Carrying On The Tata Legacy: Leah, Maya & Neville Tata Are Gearing Up To Take The Reins

A closer look at generation next being groomed by their uncle, business tycoon Ratan Tata, to lead the iconic ₹24 trillion worth Tata group – Leah, Maya, and Neville Tata. 

By Nichola Marie

Leah, Maya, and Neville Tata – these young scions of the illustrious Tata group, India’s largest conglomerate, leapt to attention when, in 2022, they were welcomed on the board of Tata Medical Centre Trust, a subsidiary of the illustrious Tata group. The appointment of the three millennials to the board of a Tata philanthropic organisation for the first time marks what is being seen as a significant step towards the development of the 154-year-old Tata group’s next generation of leaders.

With the induction of the three youngbloods, the number of board members in Tata Medical Centre Trust doubled to six. Prior to this, Tata Medical Centre Trust board members included the veterans Ratan Tata, Vijay Singh, and Mehli Mistry. Notably, apart from the Tata Medical Centre Trust, the board members of Dorabji Tata Trust and Ratan Tata Trust are over 60 years of age. 

Equally importantly, the move marked the start of the intensive grooming of the three children of Noel Tata for bigger roles in the company. The young trio is being mentored by their step-uncle, none other than the redoubtable Ratan Tata himself, to lead the renowned business empire worth ₹24 trillion. 

Learning From The Best

As far as mentors go, they couldn’t have asked for better. A colossus in the business firmament, Ratan Tata is well-known for transforming Tata Sons, a multinational conglomerate, into a global powerhouse. After serving as chairman of the privately-owned conglomerate for more than two decades from 1990 to 2012, the 86-year-old industrialist shifted his focus to other work including philanthropy.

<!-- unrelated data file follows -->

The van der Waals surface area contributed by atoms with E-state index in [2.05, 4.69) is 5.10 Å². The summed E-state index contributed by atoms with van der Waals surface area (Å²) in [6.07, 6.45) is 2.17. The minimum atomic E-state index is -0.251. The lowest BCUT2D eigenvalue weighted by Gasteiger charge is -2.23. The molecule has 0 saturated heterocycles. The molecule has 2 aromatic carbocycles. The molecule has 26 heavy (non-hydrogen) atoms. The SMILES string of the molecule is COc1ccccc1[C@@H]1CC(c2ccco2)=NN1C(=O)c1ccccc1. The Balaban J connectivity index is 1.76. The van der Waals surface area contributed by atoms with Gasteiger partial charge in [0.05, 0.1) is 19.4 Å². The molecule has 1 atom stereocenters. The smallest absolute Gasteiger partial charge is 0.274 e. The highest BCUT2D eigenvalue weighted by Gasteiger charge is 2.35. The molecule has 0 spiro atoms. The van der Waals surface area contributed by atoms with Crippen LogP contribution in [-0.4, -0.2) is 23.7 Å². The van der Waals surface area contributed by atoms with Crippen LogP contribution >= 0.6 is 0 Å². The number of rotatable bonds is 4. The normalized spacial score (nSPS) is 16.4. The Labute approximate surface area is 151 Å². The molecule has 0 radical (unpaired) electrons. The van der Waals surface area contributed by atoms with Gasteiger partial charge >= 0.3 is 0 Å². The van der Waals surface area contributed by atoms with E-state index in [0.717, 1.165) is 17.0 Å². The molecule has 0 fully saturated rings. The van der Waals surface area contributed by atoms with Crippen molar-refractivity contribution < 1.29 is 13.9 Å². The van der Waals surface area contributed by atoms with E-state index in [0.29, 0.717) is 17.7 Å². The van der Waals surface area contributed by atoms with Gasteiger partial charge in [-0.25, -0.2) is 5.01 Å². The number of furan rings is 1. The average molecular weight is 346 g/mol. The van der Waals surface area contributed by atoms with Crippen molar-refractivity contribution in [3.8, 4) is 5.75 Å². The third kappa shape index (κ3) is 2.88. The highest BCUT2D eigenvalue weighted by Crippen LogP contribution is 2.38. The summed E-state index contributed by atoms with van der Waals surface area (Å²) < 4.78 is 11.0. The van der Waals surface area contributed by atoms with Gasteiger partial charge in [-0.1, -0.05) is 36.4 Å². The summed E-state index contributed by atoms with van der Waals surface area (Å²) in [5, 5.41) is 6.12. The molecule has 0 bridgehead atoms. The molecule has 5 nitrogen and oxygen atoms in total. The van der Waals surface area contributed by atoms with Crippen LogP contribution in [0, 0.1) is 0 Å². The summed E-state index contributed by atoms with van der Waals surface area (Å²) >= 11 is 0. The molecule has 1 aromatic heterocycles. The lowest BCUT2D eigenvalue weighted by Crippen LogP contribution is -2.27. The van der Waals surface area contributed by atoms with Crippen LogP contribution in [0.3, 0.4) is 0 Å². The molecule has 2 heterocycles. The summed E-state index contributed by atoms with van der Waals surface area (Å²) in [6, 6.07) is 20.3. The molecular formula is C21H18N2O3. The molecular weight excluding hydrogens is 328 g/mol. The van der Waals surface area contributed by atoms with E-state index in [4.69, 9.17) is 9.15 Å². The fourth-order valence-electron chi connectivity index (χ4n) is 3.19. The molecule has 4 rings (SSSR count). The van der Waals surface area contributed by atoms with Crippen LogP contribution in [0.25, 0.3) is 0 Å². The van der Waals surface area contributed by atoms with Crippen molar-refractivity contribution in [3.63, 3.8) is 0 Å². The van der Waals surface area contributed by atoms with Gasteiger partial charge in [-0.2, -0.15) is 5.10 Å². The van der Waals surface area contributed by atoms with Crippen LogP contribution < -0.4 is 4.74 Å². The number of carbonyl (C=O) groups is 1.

He himself has known the value of learning under the wings of possibly the best mentor to be had – JRD Tata himself. In an interview, Ratan Tata had shared, “I had a terrific mentor in JRD Tata. I remember walking back from the meeting in which I was appointed the chairman when he walked back. In fact, he was my greatest mentor and in the years that he was alive, I used to go into his office and say J, I wish this had happened 10 years ago, we have got such a great relationship. He said, I wish so too.” Elaborating on JRD’s approach, he revealed, “He lent his weight when he had to, example the retirement age. Without his support, I could never have done that. He would explode if he thought something that was being done was wrong. However, on the whole, he was a terrific mentor. He was like a father, brother, gave advice – a terrific relationship and very important, not enough has been said about that.”

Now, we imagine Ratan Tata is operating on similar lines, as he guides generation next to take over the legacy of the Tata group, a conglomerate known equally for its diverse ventures spanning from salt to software, as it is for its philanthropy. 

To The Manner Born

Children of Noel Tata and Aloo Mistry, the three young siblings, to whom the baton will pass, are no strangers to the elite business world, their heritage a testament to the family’s deep-rooted commitment to business prowess. Grandchildren of Naval Tata and his second wife, Simone Tata, who herself played a major role in establishing Lakmé Cosmetics and Trent (Westside), their maternal grandfather is Pallonji Shapoorji Mistry, of the eponymous industrial conglomerate and construction company. Their father Noel Tata currently helms the Trent and Tata Investment Corporation as the Chairman. He was inducted as a board member of Tata Medical Centre Trust in 2019. In 2022, he was inducted as a trustee of Sir Dorabji Tata Trust. Noel is also currently working as the managing director of Tata International and as the vice-chairman of Titan Company.

What’s more, the siblings have been already working with various companies of the Tata group, prior to their induction as board members. Unlike the next generation of rival companies, however, their presence in the group has been kept under wraps for a while.

Here’s a closer look at the three future leaders…

Maya Tata